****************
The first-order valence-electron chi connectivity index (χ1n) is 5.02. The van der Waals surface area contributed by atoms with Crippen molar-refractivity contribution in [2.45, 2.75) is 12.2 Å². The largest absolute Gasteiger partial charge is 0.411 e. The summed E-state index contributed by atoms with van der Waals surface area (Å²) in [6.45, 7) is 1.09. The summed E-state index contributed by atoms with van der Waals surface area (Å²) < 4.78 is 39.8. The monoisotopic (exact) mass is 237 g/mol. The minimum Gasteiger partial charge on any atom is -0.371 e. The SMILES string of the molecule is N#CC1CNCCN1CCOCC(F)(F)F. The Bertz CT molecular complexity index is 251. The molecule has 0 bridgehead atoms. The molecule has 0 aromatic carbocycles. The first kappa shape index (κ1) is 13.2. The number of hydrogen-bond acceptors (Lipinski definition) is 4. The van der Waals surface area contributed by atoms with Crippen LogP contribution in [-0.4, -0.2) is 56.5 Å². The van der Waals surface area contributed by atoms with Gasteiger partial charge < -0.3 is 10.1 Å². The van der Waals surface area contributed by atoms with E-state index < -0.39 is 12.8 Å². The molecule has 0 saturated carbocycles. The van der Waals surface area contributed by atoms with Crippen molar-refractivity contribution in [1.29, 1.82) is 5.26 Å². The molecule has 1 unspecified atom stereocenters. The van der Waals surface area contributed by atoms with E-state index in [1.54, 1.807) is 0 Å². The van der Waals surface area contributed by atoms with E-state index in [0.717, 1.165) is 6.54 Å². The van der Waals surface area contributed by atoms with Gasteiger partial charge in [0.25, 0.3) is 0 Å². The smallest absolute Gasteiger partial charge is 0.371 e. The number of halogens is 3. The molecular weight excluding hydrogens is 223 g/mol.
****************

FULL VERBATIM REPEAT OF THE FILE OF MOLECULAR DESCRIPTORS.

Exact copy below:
The first-order valence-electron chi connectivity index (χ1n) is 5.02. The van der Waals surface area contributed by atoms with Crippen molar-refractivity contribution in [2.45, 2.75) is 12.2 Å². The largest absolute Gasteiger partial charge is 0.411 e. The summed E-state index contributed by atoms with van der Waals surface area (Å²) in [6.45, 7) is 1.09. The summed E-state index contributed by atoms with van der Waals surface area (Å²) < 4.78 is 39.8. The monoisotopic (exact) mass is 237 g/mol. The minimum Gasteiger partial charge on any atom is -0.371 e. The SMILES string of the molecule is N#CC1CNCCN1CCOCC(F)(F)F. The Bertz CT molecular complexity index is 251. The molecule has 0 bridgehead atoms. The molecule has 0 aromatic carbocycles. The first kappa shape index (κ1) is 13.2. The number of hydrogen-bond acceptors (Lipinski definition) is 4. The van der Waals surface area contributed by atoms with Crippen LogP contribution in [-0.4, -0.2) is 56.5 Å². The van der Waals surface area contributed by atoms with Gasteiger partial charge < -0.3 is 10.1 Å². The van der Waals surface area contributed by atoms with E-state index < -0.39 is 12.8 Å². The molecule has 0 saturated carbocycles. The van der Waals surface area contributed by atoms with Crippen molar-refractivity contribution in [1.29, 1.82) is 5.26 Å². The molecule has 1 unspecified atom stereocenters. The van der Waals surface area contributed by atoms with E-state index in [1.54, 1.807) is 0 Å². The van der Waals surface area contributed by atoms with E-state index in [0.717, 1.165) is 6.54 Å². The van der Waals surface area contributed by atoms with Gasteiger partial charge in [0.25, 0.3) is 0 Å². The smallest absolute Gasteiger partial charge is 0.371 e. The number of halogens is 3. The molecular weight excluding hydrogens is 223 g/mol.